“… but we also took a bit of artistic licence to make them easier to read …” THAT is the essence of heraldry. It all started as a way to make it easy for household & allied troops to identify and rally around. The rules of color and metal came later. Some of them make sense, green and black, both colors, tend to muddle together at a distance, while yellow and black, metal on color, contrast well. Don’t hold to the rules, make the houses easy to recognize and differentiate at a glance. It may be the difference between deciding to hold your ground and “run like hell!”. ;-)

    As the time frame for the game is “low” Medieval, heraldry was in its infancy, so … what rules? They haven’t been defined, yet. Artistic License away!!

    P.S. Psen, don’t forget to add a skunk to the available player heraldry, if you can! ;-)

    Reply
    • Meeky
      Oct 23, 2015 @ 19:42 pm

      Definitely think OldGreyBeard has some strong points. Take artistic license and make those flags easier to read.

      And yes, we need a skunk flag. Also a duck flag. I want to work for the Mighty Ducks.

      Reply
  • mrbunnyban
    Oct 24, 2015 @ 4:09 am

    “Our conclusion is that it’d make for the best game in the long run if we really focused on improving the open world gameplay and make this one of the strengths of Battle Brothers, instead of constricting the gameplay that is already there by forcing the player to ultimately fight against a single threat each game along a much more narrow story path.”

    This is another excellent choice! Part of the charm of a mercenary company is the freedom that comes with it (see Sid Meier’s Pirates). I would heartily recommend the economic systems in the game are sharpened up so that players can trade for profit, and ways for players to invest in the game world (businesses and plots of land come to mind).

    Reply
  • harnas1977
    harnas1977
    Oct 24, 2015 @ 13:57 pm

    Very good addition as this adds variety to the game. Besides, tend to prefer human army as my opponent. I’m interested how this will play out…

    Reply
  • Asterix_von_TWC
    Oct 24, 2015 @ 14:57 pm

    Cries…. beautiful!

    You are welcome to use my family coat of arms for this https://upload.wikimedia.org/wikipedia/commons/thumb/7/7c/POL_COA_Poraj.svg/2000px-POL_COA_Poraj.svg.png :)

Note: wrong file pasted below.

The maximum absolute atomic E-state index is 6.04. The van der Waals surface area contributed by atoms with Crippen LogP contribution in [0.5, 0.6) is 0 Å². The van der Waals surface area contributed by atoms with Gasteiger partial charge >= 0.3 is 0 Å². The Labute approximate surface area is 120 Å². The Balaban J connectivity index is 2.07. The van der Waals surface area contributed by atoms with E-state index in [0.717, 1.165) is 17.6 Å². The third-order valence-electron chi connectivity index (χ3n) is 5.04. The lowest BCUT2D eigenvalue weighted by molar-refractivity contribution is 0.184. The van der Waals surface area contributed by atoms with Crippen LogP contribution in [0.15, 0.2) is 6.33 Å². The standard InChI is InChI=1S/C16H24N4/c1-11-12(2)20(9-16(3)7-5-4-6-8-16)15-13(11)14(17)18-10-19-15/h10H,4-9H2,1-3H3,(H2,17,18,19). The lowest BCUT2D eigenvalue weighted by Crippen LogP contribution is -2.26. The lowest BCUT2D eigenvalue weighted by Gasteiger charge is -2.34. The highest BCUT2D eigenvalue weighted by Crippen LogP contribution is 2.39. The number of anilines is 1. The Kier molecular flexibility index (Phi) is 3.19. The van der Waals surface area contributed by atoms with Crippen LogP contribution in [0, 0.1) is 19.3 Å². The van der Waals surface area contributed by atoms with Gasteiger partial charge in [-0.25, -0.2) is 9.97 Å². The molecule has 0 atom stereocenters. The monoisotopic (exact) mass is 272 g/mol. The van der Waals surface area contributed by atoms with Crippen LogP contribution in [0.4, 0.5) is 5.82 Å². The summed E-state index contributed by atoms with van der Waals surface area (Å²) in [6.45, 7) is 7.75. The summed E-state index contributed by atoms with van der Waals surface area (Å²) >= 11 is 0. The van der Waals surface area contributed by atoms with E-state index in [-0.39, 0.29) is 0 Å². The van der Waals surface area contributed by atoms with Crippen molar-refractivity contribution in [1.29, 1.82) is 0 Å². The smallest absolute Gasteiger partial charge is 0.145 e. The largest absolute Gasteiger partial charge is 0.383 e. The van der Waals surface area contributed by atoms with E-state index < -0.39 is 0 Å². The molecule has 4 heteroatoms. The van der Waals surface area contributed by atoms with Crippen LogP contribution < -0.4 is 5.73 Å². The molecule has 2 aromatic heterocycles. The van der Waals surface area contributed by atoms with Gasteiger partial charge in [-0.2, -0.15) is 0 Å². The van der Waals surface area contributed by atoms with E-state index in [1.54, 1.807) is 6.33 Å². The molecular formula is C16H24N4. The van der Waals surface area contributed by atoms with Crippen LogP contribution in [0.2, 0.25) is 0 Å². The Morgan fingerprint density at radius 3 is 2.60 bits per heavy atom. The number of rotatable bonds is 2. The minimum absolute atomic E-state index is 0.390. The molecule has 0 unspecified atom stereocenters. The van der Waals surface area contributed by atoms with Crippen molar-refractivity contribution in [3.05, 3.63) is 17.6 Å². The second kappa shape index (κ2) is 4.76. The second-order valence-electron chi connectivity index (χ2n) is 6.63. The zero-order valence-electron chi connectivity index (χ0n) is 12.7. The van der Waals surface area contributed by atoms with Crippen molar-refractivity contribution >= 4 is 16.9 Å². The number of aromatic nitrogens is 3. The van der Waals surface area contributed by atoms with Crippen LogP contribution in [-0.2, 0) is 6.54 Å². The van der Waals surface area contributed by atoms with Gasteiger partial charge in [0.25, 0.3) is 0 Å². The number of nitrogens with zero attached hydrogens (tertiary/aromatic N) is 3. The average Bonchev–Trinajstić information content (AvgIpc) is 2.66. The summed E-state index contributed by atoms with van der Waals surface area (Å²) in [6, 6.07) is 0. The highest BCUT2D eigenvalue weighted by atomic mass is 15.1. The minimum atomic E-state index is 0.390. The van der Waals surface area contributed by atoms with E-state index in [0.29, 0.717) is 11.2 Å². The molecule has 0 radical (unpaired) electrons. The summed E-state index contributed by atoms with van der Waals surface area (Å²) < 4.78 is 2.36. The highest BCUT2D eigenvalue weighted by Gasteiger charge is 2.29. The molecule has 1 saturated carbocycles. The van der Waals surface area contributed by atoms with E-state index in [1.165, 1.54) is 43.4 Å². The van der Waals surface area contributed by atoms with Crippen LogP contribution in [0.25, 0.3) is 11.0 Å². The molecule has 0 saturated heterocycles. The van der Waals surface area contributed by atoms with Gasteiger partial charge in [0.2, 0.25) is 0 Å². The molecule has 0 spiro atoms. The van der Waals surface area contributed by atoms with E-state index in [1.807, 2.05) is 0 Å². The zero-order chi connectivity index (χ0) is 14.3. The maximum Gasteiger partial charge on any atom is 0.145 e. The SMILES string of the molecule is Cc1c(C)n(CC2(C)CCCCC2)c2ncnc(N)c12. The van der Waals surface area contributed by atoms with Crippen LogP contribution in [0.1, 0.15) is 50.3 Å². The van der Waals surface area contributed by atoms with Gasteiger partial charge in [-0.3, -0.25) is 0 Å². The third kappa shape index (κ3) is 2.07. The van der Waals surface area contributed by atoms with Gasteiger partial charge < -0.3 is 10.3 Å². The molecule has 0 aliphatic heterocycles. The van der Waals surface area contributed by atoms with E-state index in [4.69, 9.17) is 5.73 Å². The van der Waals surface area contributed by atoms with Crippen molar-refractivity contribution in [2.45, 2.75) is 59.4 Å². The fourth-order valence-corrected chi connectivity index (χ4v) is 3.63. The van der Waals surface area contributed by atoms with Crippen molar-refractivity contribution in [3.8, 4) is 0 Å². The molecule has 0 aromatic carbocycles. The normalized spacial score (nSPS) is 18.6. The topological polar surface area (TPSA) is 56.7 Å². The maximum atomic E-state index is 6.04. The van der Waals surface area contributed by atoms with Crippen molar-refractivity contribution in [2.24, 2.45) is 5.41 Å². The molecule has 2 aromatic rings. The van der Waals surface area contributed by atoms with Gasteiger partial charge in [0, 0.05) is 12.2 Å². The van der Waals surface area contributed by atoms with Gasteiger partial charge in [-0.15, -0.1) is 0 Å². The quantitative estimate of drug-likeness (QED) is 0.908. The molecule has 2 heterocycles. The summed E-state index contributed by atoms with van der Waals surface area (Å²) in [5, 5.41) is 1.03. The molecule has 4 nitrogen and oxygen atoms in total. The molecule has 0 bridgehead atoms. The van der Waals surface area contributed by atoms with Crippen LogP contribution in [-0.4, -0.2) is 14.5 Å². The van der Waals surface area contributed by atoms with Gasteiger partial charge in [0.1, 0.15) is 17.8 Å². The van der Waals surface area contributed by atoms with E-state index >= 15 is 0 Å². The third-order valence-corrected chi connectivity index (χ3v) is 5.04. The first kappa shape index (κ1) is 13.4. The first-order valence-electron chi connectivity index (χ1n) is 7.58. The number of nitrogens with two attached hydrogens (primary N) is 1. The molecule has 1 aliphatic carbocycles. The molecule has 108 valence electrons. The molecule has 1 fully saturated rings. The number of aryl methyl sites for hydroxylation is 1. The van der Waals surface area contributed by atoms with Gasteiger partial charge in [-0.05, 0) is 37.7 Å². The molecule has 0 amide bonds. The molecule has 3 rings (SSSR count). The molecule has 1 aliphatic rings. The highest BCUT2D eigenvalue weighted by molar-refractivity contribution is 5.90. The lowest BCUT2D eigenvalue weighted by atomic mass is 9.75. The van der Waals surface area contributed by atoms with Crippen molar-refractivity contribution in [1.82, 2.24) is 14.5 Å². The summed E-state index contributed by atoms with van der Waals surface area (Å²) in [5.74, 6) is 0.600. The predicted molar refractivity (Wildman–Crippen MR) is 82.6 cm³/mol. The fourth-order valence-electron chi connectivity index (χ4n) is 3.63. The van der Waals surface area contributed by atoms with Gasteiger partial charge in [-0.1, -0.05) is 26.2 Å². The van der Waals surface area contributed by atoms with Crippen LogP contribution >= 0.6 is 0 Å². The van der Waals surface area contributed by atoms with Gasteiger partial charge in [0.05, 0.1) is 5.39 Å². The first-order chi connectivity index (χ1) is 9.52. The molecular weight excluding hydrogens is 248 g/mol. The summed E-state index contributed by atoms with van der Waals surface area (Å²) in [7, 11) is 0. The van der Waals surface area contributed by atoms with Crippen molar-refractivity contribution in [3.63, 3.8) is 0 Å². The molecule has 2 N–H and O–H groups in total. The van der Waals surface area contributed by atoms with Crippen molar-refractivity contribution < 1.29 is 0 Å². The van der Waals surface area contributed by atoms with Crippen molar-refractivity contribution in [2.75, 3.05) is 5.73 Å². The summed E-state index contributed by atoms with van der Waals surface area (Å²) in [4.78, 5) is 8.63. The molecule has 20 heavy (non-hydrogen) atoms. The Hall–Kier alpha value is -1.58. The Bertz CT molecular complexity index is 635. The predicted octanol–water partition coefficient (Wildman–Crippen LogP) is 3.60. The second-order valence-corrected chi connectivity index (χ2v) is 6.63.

Reply
  • Holy.Death
    Holy.Death
    Oct 24, 2015 @ 21:14 pm

    I does sound promising and I like the idea, if only because it does introduce other human enemies than bandits and thugs, but if you really manage to get it further than that I will be really impressed.

    Reply
  • Seraph7996
    Oct 25, 2015 @ 18:40 pm

    What does this mean for the Greater Evil concept? Is that still going to be a thing or is the Greater evil going to eventually be filtered out entirely in favor of this more open world approach?

    Reply
    • PsenBattle
      PsenBattle
      Oct 26, 2015 @ 10:22 am

      Thats a bigger topic and we will properly adress it in one of the next blog posts :)

      Reply
  • scaryned
    Oct 27, 2015 @ 17:40 pm

    OH! OH! WHILE YOU’RE WORKING ON FACTIONS

    It would be awesome if, when fighting along-side noble armies, that they have similar equipment to one another, such as all having the same kind of helmet, or same shield, or just a complete random selection of heavy armour. That would add so much character to the nobles behind their armies (and may change a mercenaries tactics when “taking care” of certain nobles).

    I noticed this in the current game and thought it was so interesting. I hope you add more combinations of army “traits” when they select equipment for themselves.

    Reply
    • Rap
      Rap
      Oct 27, 2015 @ 17:47 pm

      That’s what we’re doing :)

      Reply
  • scaryned
    Oct 27, 2015 @ 17:48 pm

    yay :3

    Reply